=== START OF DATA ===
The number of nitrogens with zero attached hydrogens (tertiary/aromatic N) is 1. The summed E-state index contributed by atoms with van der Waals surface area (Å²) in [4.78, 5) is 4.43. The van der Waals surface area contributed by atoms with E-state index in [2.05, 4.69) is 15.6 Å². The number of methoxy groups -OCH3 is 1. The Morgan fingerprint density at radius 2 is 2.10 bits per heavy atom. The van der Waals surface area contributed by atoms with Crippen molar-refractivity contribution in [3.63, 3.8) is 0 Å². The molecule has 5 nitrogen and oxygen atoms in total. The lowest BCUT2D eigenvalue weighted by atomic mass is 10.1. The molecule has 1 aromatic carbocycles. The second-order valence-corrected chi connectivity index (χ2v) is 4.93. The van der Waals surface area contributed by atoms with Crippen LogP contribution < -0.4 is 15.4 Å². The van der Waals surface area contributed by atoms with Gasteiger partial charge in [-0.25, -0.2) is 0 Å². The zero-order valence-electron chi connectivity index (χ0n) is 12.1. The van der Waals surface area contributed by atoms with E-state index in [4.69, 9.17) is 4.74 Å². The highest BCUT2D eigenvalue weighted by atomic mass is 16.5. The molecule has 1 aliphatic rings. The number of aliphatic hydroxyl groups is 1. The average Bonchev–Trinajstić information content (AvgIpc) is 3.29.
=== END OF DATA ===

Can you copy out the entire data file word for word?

The number of nitrogens with zero attached hydrogens (tertiary/aromatic N) is 1. The summed E-state index contributed by atoms with van der Waals surface area (Å²) in [4.78, 5) is 4.43. The van der Waals surface area contributed by atoms with E-state index in [2.05, 4.69) is 15.6 Å². The number of methoxy groups -OCH3 is 1. The Morgan fingerprint density at radius 2 is 2.10 bits per heavy atom. The van der Waals surface area contributed by atoms with Crippen molar-refractivity contribution in [3.63, 3.8) is 0 Å². The molecule has 5 nitrogen and oxygen atoms in total. The lowest BCUT2D eigenvalue weighted by atomic mass is 10.1. The molecule has 1 aromatic carbocycles. The second-order valence-corrected chi connectivity index (χ2v) is 4.93. The van der Waals surface area contributed by atoms with Crippen LogP contribution < -0.4 is 15.4 Å². The van der Waals surface area contributed by atoms with Gasteiger partial charge in [-0.25, -0.2) is 0 Å². The zero-order valence-electron chi connectivity index (χ0n) is 12.1. The van der Waals surface area contributed by atoms with E-state index in [4.69, 9.17) is 4.74 Å². The highest BCUT2D eigenvalue weighted by atomic mass is 16.5. The molecule has 1 aliphatic rings. The number of aliphatic hydroxyl groups is 1. The average Bonchev–Trinajstić information content (AvgIpc) is 3.29.